Great spiritual teachers spoke of perceiving the light within everything as a route to experiencing the true unity of existence - enlightenment itself. In recognising the animating spark in all things, they suggested we could find ourselves aware of the inviolate connection of all existence, essentially perceiving no real separation between self and any other aspect of the collective whole - our greater self. To care for the ‘other’ as if it were self therefore becomes an informed action of self-interest.

Love your neighbour as yourself.

(Jeshua Ben Joseph)

Modern living sets all sorts of ludicrous parameters for negative self judgement. We are surrounded by unrealistic concoctions of 'success' defined by omnipresent consumerism. We try to be perfect partners, parents, friends, lovers, employees, and spiritual practitioners while referring to an entirely unhelpful comparison culture that fosters competition and a sense of inadequacy rather than celebrating individual uniqueness and personal growth.

We are kept from the experience of Spirit because our inner world is cluttered with past traumas…. As we begin to clear away this clutter, the energy of divine light and love begins to flow through our being.

(Thomas Keating)

As 2024 approaches, we can opt for more of the same or work in our own lives, through our thoughts, words, and actions, to address the remaining areas of darkness in our lives. In effect, we really do need to lighten up. Every dark thought, whether triggered by images of international warfare and its systematic abuses or comments around the family Christmas dinner table, adds only to the weight of dark thought in the world. It is this well of darkness from which war and its male exponents draw their strength. Let’s withdraw our emotional stress from the equation and, instead, concentrate our liberated energy on thoughts, words, and actions of a wholly positive nature. Instead of hanging around in the darkness, let’s head straight for the light and assess whether what we encounter en route brings benefit to us and those we encounter as we quite literally transform our worlds, one at a time.

The real tragedy of life is when men are afraid of the light.


Under this Cancer Full Moon, may I offer a couple of dos and don'ts to help prepare for an awesomely positive set of New Year resolutions to implement in 2024?

Do remember: If there's something to say, then say it with confidence.

Even if you’re not totally sure of the ground on which you stand, speak your truth, and your words won’t miss their mark. It's not likely to come across as brash or self aggrandising. Far from it. People are likely to be grateful for your candid honesty, even if the message is difficult to hear. This applies to bosses and work colleagues, lovers, family, and friends.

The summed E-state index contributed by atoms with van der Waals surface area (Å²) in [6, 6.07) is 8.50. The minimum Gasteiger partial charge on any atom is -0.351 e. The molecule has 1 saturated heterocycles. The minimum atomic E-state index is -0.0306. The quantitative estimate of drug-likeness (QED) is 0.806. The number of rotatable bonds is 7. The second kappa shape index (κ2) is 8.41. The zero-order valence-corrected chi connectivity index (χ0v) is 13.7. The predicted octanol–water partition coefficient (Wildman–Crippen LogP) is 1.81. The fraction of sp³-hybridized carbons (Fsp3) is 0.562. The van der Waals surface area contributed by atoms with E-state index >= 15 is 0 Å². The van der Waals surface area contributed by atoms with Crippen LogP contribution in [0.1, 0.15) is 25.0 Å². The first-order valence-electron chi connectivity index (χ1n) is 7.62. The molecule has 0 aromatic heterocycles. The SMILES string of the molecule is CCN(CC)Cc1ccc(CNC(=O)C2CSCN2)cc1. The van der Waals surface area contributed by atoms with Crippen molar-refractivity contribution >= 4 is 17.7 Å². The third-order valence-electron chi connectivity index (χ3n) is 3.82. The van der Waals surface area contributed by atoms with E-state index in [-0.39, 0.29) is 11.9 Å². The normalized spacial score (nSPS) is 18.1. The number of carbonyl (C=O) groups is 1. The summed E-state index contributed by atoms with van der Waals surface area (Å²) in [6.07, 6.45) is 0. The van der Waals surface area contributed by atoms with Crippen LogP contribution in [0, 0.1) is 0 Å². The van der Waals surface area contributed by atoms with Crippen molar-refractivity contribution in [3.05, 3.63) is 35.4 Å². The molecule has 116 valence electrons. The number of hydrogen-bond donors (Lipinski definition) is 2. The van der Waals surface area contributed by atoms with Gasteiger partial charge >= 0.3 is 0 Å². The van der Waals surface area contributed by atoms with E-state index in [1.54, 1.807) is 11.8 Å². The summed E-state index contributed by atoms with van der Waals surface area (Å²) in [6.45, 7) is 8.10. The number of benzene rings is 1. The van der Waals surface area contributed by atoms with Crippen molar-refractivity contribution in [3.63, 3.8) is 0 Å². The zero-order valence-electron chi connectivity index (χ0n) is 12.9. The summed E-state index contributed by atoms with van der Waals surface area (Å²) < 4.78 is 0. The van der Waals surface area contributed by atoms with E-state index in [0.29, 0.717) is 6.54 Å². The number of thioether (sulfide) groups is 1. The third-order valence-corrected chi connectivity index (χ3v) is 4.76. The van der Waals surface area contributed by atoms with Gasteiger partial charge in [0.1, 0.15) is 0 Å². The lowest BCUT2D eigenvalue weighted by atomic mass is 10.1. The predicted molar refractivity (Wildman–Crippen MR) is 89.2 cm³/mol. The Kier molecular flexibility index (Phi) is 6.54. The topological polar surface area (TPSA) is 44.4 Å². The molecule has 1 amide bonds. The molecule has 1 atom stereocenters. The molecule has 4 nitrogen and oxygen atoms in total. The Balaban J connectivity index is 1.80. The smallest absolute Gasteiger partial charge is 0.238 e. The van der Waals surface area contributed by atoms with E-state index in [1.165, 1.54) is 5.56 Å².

Don't forget: If there is love to be made, then make it.

Just as importantly, this is a great week to express how much these important people mean to you and to share direct messages of love, however challenging that may initially appear. Woo, and indulge your partners.

Do remember: If there's a deal to be done, then do it.

The people you love are more than likely those with whom you will want to collaborate in realising your next great scheme, so keep them sweet and hold them dear.

Don't forget: If there's a relationship to build, then build it.

Don't simply rely on the relationships you already have in the bank. Heaven only knows who this Cancer Full Moon is going to bring into your life for the better. It's a wonderful time to meet new friends, so keep your eyes and minds wide open.

Do remember: If there's a personal aspiration worth investing in, invest in it.

These are advantageous days for confidently investing in yourself and your dreams. If others benefit from the investment, so be it; begrudge no one the fruits of their own labours. Give freely; the ultimate returns will be yours. Concerted effort and study will bring rewards (get your mock exam revision underway during the Christmas hollies youngsters).

Don't forget: If there's an issue to be confronted, then confront it.

Our hidden fears are the greatest impediments to our happiness. It's not good practice to ignore the dark side of the moon. Just because we can't see it doesn't mean it's not there and deserving of exploration.

Do remember to shine. If there's a perfect divine light worth sharing, it’s yours.

This little light of mine
I’m gonna let it shine
This little light of mine
I’m gonna let it shine
This little light of mine
I’m gonna let it shine
Let it shine, let it shine, oh let it shine.

(Harry Dixon Loes)